Eucalyptus laeliae

Common name: Darling Range Ghost Gum


Eucalyptus laeliae buds. Photo: D. Blumer.View image slideshow

Origin of Scientific Name

Laelia – the name of a vestal virgin


Eucalyptus laeliae, or the Darling Range Ghost Gum, is a small to medium sized tree that grows on the western side of the Darling Range. With growth of up to 20 metres, this well shaped tree grows naturally in granite and heavy soils, in cultivation it has proven to adapt to the sandy soils found in Kings Park.

The trunk is smooth, powdery and usually white in colour, but transforms during the cooler autumn months, displaying a pastel yellow hue to delight passers-by. The trunk is an iconic feature which engenders interest from many people and also makes a great addition to any landscape as a specimen, grove or small scale avenue.

The floral display of the Darling Range Ghost Gum is profuse clusters of soft, white bristly flowers during the summer months. This tree can be purchased commercially from specialised Australian plant nurseries, and the seed from specialised seed merchants.

Horticultural tips

  • The quality of the stock plant should be considered when purchasing, in order to avoid disorders and defects.
  • The Darling Range Ghost Gum is suitable for growing on a range of different soil types, provided they are well drained.
  • Grow this tree in a full sun aspect.
  • When this tree is in its juvenile stage, it may become susceptible to an insect attack called 'leaf blister'. Generally this condition does not require treatment with the tree able to outgrow the damage caused.

View in Kings Park

Visit Kings Park to see Eucalyptus laeliae as a sapling on Wadjuk Way and at the entry to Bush Base at Rio Tinto Naturescape Kings Park (refer to map).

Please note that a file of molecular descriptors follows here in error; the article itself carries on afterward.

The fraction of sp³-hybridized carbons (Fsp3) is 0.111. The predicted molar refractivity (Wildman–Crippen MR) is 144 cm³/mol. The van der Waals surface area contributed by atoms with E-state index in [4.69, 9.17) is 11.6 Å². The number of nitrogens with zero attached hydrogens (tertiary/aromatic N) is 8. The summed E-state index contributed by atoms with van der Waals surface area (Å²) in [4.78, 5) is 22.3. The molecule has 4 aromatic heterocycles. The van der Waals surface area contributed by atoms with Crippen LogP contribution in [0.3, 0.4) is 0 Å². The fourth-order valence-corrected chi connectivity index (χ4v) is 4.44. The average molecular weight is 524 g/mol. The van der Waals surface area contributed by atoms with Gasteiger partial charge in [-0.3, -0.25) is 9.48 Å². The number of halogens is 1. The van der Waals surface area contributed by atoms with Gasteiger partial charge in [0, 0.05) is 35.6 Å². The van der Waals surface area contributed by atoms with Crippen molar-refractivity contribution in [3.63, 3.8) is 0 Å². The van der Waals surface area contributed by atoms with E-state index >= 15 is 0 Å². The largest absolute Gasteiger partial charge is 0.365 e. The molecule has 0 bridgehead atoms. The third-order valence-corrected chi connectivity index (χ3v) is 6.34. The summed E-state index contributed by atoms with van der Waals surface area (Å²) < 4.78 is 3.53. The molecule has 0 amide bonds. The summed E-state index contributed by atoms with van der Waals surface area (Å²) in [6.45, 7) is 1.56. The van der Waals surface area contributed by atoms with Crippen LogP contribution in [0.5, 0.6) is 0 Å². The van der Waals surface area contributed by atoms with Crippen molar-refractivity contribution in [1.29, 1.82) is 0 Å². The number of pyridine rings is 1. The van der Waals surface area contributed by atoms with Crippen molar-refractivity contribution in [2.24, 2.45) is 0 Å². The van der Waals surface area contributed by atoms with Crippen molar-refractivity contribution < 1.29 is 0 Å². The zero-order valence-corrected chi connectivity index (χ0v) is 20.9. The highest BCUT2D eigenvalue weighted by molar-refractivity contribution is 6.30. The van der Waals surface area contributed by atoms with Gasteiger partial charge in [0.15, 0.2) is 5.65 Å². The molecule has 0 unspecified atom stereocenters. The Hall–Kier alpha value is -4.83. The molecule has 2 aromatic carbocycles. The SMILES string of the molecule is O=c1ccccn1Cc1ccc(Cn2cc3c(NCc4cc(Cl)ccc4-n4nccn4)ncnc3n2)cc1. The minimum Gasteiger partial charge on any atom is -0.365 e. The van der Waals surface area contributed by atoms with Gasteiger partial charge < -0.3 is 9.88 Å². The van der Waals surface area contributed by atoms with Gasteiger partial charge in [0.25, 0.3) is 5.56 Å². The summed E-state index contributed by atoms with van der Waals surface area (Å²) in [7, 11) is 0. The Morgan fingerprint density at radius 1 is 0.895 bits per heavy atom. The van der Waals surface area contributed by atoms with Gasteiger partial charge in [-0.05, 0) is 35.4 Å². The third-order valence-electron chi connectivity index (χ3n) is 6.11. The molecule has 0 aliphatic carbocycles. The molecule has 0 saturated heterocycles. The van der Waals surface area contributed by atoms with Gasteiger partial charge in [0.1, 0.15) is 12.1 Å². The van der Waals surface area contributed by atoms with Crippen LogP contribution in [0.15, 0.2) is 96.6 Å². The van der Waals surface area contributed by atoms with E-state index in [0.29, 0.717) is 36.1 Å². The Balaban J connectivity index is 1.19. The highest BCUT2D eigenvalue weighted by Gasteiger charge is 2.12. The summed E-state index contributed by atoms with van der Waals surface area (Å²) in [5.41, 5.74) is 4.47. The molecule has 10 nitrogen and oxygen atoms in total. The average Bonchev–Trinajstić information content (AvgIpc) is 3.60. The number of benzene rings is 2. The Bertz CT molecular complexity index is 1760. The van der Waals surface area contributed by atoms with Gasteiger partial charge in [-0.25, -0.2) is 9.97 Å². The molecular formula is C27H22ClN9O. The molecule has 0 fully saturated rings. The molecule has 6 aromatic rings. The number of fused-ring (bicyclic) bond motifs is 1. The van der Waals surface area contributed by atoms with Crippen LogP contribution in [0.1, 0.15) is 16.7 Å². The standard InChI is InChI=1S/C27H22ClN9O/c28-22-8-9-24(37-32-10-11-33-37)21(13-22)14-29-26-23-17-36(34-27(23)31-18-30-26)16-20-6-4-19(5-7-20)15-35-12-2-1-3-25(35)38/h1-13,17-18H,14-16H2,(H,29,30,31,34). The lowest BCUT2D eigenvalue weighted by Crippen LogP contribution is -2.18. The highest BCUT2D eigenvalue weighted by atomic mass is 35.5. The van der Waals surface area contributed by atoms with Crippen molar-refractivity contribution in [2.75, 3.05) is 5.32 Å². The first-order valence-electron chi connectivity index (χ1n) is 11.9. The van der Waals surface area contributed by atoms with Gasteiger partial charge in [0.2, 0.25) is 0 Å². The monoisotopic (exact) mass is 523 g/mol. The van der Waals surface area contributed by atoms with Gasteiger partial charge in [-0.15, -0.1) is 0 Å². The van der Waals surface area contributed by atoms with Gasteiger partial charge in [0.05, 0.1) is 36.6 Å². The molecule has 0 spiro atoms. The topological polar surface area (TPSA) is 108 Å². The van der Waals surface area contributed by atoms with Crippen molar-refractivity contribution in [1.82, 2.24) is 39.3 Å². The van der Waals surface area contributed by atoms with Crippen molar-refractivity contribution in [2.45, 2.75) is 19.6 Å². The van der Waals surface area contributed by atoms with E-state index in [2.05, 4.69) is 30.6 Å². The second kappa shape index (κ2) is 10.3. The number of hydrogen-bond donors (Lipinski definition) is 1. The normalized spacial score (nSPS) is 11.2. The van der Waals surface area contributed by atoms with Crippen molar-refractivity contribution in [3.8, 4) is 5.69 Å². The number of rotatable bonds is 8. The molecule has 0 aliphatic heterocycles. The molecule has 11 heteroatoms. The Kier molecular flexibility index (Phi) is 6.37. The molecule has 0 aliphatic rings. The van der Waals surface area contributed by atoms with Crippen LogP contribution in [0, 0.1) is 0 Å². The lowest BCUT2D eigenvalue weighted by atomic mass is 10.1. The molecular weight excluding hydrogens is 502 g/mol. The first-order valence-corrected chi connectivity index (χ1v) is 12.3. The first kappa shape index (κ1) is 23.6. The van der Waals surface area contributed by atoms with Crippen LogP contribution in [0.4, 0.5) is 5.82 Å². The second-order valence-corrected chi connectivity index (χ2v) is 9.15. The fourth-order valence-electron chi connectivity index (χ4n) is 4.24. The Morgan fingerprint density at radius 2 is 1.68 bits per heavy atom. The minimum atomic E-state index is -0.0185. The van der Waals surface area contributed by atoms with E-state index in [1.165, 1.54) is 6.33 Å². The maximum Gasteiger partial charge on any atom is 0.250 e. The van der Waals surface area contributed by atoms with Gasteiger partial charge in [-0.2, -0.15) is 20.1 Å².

Want more information?

Refer to the profile for this plant on the Department of Parks and Wildlife's FloraBase online herbarium.

An iconic feature of the Darling Range Ghost Gum is its trunk. Photo: D. Blumer. Eucalyptus laeliae in blossom. Photo: D. Blumer.

Visit Kings Park to see Eucalyptus laeliae in its habitat. Photo: D. Blumer. 

Limited access to Naturescape creek

A section of Paperbark Creek in Rio Tinto Naturescape Kings Park is currently closed until Tuesday 20 November. This is a precautionary measure following regular water quality test results.

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Snapshot of our busy year

The 2017-18 annual report has landed on the Botanic Gardens and Parks Authority bookshelf, recording another outstanding year and an estimated 5.7 million visitors enjoying the expansive parklands, natural bushland and WA Botanic Garden in Kings Park and Bold Park.

Students thank Fugro!

More than 1,000 primary school students, teachers and parent helpers converged on the WA Botanic Garden earlier this month for Kings Park Education’s annual Djilba Festival.

Flowers in Focus winners

Thank you to everyone who entered our Flowers in Focus photography competition during the 2018 Kings Park Festival. The winners have been announced.

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